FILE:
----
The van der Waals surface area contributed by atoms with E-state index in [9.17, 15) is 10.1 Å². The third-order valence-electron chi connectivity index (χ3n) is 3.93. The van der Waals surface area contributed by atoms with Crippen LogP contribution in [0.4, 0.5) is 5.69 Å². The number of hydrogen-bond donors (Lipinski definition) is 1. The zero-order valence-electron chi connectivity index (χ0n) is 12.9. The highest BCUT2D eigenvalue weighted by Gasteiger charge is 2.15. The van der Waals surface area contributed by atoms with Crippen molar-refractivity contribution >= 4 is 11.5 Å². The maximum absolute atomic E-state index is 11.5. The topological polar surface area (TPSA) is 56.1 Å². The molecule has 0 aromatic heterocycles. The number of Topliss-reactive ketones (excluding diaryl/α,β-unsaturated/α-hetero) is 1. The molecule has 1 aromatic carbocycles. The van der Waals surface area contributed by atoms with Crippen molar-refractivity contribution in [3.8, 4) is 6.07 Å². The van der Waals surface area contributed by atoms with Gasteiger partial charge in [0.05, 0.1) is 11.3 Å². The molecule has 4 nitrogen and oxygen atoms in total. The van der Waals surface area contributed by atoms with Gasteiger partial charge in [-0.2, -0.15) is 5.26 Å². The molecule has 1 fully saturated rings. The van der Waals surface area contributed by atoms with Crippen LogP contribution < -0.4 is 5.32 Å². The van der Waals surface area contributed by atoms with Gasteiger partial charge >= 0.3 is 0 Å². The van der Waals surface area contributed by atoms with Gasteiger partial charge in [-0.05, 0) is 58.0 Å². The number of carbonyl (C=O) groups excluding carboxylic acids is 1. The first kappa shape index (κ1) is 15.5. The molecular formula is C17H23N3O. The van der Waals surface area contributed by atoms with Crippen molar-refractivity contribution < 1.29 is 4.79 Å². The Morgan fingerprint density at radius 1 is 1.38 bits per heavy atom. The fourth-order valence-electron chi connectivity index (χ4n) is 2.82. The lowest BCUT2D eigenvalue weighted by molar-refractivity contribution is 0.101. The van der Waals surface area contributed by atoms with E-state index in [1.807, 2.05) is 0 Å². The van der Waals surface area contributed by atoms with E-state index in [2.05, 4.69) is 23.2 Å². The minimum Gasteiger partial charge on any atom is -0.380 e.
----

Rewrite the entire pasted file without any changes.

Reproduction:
The van der Waals surface area contributed by atoms with E-state index in [9.17, 15) is 10.1 Å². The third-order valence-electron chi connectivity index (χ3n) is 3.93. The van der Waals surface area contributed by atoms with Crippen LogP contribution in [0.4, 0.5) is 5.69 Å². The number of hydrogen-bond donors (Lipinski definition) is 1. The zero-order valence-electron chi connectivity index (χ0n) is 12.9. The highest BCUT2D eigenvalue weighted by Gasteiger charge is 2.15. The van der Waals surface area contributed by atoms with Crippen molar-refractivity contribution >= 4 is 11.5 Å². The maximum absolute atomic E-state index is 11.5. The topological polar surface area (TPSA) is 56.1 Å². The molecule has 0 aromatic heterocycles. The number of Topliss-reactive ketones (excluding diaryl/α,β-unsaturated/α-hetero) is 1. The molecule has 1 aromatic carbocycles. The van der Waals surface area contributed by atoms with Crippen molar-refractivity contribution in [3.8, 4) is 6.07 Å². The van der Waals surface area contributed by atoms with Gasteiger partial charge in [0.05, 0.1) is 11.3 Å². The molecule has 4 nitrogen and oxygen atoms in total. The van der Waals surface area contributed by atoms with Gasteiger partial charge in [-0.2, -0.15) is 5.26 Å². The molecule has 1 fully saturated rings. The van der Waals surface area contributed by atoms with Crippen LogP contribution < -0.4 is 5.32 Å². The van der Waals surface area contributed by atoms with Gasteiger partial charge >= 0.3 is 0 Å². The van der Waals surface area contributed by atoms with Gasteiger partial charge in [-0.05, 0) is 58.0 Å². The number of carbonyl (C=O) groups excluding carboxylic acids is 1. The first kappa shape index (κ1) is 15.5. The molecular formula is C17H23N3O. The van der Waals surface area contributed by atoms with Crippen molar-refractivity contribution < 1.29 is 4.79 Å². The Morgan fingerprint density at radius 1 is 1.38 bits per heavy atom. The fourth-order valence-electron chi connectivity index (χ4n) is 2.82. The lowest BCUT2D eigenvalue weighted by molar-refractivity contribution is 0.101. The van der Waals surface area contributed by atoms with E-state index in [1.807, 2.05) is 0 Å². The van der Waals surface area contributed by atoms with E-state index in [2.05, 4.69) is 23.2 Å². The minimum Gasteiger partial charge on any atom is -0.380 e.